Dr. Julie George is an Associate Professor of Political Science at Queens College, and a new Consortial Faculty member here at The Graduate Center. George published The Politics of Ethnic Separatism in Georgia and Russia in 2009 with Palgrave Macmillan.
Beth Newcomer: Tell us a little about your work and how you arrived at your specialization.
Julie George: My specialty is post-communist politics, ethnic and national identity, ethnic conflict, state-building, democratization, and secession. Those are the keywords for my work. My expertise is mostly on Georgia, but I also write about Russia, Moldova, and the Caucasus. I started as Russia scholar but in studying democratization and ethnic conflict, methodologically I wanted variation — where there were similar cases that ended in war and others that didn’t — so I added Georgia. It’s so fruitful for doing research and open to scholars, that I ended up staying there.
BN: What kind of ethnic politics are at work in Russia’s annexation of Crimea and the situation in Eastern Ukraine?
JG: I actually don’t think ethnic politics has much to do with it at all. It’s more of a political divide that gets expressed in ethnic/nationalist terms, as many do. The underlying issues are more base than that, primarily power and money. From Russia’s perspective, Putin wants to expand his influence in the region and take back areas of the USSR. And a Western-oriented Ukraine is very threatening to that project.
BN: Do you have any predictions as to what’s going to happen in Crimea and Eastern Ukraine?
JG: If it parallels Russia’s behavior in Moldova and Georgia, we can expect them to maintain and perhaps move military bases in Crimea (the Navy is already there) and the statelet areas of Eastern Ukraine. Once the conflict stabilizes, we’ll see these areas maintain autonomy with Russian support. They’ll remain on the “map” with Ukraine, though they’ll be ungovernable from Kiev. Obviously with Russia claiming Crimea, Putin has won there, whereas in eastern Ukraine Russia probably won’t make a claim to them. There will be no real resolution, and Russia’s interests are served fine without one.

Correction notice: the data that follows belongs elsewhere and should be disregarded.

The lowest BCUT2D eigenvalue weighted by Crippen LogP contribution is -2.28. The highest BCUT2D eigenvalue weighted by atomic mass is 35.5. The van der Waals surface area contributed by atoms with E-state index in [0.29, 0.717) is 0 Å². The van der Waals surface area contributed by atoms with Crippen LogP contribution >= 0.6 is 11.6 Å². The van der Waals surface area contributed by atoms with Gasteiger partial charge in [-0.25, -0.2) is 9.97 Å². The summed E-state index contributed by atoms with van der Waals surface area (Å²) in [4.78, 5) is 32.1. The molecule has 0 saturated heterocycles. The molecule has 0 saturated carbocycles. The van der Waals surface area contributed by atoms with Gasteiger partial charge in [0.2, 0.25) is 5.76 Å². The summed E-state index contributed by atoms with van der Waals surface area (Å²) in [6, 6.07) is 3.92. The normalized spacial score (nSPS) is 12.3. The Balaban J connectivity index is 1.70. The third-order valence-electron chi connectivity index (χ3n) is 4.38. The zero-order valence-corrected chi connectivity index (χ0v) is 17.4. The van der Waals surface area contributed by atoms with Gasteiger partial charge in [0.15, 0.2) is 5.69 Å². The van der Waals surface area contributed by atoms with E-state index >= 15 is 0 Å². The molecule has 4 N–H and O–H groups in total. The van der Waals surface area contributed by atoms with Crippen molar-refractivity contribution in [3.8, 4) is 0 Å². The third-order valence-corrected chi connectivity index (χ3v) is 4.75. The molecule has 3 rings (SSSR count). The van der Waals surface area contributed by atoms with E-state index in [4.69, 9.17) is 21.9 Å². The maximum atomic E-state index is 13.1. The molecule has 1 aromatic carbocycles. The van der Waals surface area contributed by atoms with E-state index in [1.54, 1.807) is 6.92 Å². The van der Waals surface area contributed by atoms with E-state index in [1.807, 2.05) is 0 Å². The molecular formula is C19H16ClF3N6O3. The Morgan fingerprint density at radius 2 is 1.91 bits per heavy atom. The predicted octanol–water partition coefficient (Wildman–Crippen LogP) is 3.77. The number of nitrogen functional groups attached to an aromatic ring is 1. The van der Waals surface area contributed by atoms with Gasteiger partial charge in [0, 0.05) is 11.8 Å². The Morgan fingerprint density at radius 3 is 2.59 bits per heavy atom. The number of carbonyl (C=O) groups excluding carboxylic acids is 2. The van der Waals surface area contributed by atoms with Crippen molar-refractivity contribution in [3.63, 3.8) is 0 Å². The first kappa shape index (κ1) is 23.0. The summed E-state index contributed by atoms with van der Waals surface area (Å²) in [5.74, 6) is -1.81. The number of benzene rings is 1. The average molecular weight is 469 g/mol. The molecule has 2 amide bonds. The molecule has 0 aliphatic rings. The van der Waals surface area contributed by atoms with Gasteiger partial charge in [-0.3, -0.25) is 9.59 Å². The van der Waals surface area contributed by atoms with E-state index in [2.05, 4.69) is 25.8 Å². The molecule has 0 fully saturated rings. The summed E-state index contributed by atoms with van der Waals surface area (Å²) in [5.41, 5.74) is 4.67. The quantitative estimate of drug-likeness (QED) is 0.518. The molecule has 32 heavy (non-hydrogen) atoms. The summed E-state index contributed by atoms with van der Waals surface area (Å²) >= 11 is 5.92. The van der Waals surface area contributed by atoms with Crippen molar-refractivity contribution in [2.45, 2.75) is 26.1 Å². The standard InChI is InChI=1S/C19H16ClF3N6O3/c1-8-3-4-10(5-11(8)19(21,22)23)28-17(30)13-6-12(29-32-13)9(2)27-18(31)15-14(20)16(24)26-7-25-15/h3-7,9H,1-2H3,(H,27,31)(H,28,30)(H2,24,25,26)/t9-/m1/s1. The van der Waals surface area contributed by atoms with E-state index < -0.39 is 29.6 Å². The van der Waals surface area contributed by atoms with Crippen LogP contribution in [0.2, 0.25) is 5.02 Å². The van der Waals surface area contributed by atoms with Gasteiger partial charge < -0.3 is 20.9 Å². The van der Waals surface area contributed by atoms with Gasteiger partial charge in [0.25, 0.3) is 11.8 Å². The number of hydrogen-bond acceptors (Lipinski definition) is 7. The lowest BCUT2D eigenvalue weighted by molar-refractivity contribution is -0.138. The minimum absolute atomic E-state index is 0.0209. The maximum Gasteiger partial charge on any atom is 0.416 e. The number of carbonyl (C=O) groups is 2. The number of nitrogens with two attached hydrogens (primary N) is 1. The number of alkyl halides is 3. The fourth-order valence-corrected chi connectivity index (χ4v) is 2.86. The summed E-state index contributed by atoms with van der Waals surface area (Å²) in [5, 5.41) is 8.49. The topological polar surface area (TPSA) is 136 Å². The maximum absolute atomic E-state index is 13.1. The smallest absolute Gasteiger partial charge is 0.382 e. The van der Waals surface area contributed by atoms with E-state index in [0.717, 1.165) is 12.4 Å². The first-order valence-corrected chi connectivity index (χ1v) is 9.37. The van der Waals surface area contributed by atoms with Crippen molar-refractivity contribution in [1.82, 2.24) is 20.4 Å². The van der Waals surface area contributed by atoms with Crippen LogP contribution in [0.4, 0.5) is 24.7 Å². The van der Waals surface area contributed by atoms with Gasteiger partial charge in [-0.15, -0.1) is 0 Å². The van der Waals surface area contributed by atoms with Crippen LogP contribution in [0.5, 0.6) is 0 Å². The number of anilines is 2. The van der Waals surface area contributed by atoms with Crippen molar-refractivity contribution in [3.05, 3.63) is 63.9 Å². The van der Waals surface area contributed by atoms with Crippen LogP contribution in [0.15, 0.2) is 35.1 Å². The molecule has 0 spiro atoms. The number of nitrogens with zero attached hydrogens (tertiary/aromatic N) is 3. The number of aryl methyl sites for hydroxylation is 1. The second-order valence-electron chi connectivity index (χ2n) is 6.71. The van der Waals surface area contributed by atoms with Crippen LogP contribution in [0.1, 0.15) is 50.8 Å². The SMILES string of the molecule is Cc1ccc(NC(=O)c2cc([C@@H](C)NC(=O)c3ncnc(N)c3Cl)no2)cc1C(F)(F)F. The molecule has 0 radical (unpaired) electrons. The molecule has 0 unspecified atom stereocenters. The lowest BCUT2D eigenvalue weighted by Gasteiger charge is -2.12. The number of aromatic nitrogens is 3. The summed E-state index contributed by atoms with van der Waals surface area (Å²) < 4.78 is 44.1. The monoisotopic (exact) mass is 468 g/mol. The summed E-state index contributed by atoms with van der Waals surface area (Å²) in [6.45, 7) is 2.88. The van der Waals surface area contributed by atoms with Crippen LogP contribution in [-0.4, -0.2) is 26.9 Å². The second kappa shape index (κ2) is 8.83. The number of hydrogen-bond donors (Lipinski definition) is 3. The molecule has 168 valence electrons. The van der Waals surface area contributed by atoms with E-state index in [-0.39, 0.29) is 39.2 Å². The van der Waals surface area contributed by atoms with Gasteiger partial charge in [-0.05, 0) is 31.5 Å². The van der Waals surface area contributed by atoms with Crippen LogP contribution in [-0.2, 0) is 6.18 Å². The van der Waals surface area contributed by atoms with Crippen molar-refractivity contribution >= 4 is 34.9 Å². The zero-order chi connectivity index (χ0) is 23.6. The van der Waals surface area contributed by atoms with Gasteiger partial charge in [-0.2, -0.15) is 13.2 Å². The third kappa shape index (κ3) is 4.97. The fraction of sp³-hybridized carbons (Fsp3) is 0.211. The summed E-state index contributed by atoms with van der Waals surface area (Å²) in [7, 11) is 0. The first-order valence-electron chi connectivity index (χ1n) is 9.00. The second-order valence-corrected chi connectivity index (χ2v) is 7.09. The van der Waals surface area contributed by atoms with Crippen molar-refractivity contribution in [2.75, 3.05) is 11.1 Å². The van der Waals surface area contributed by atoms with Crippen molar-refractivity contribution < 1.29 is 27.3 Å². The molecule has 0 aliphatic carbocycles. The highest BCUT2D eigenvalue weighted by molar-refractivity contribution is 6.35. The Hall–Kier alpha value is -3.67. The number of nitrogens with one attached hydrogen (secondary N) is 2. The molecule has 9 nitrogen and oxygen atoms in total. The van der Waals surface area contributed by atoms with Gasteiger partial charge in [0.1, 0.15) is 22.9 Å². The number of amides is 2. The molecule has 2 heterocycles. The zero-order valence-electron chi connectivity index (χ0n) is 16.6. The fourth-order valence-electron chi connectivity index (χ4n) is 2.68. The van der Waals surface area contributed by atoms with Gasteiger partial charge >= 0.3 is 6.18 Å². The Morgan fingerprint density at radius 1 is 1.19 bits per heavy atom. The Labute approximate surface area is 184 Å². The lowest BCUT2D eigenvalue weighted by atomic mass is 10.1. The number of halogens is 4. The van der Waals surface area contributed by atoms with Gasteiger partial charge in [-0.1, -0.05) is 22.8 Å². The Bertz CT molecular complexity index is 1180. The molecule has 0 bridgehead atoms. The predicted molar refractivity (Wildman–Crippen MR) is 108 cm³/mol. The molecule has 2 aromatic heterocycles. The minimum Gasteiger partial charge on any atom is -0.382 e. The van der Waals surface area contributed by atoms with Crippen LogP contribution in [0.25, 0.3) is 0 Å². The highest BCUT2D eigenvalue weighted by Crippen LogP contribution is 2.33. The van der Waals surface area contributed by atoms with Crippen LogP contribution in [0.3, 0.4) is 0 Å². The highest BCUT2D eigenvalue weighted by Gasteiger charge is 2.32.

BN: You’re the new Institutional Review Board (IRB) advisor for the department. What’s the most important thing students should know about the IRB process?
JG: What IRB does is apply federal regulations to human subjects research. There is an official resource here at the GC — the HRPP, and anyone who needs IRB approval should speak with them as well. My goal is to demystify the process. Many people don’t understand the IRB’s mission or purpose. IRB helps people craft studies that keep human subjects in mind. No one wants to hurt subjects or put anyone in danger, and the IRB can help researchers design projects that mitigate risk.
BN: Do you have any gems of wisdom to share from your international fieldwork?
JG: I highly recommend fieldwork. It’s very inefficient and it’s the hardest work to do, in a way. But it’s very rewarding. Physically traveling the country informs my work as much as the quantitative evidence I offer. But it’s a style of work that is bittersweet. It disrupts your family life. When I was a graduate student, I didn’t realize what I was committing my life to. I don’t think I would’ve changed it, but I would’ve liked to know. It’s exciting of course, and I’m very lucky to be able to do the things I do. But I wish it had come with a warning sticker.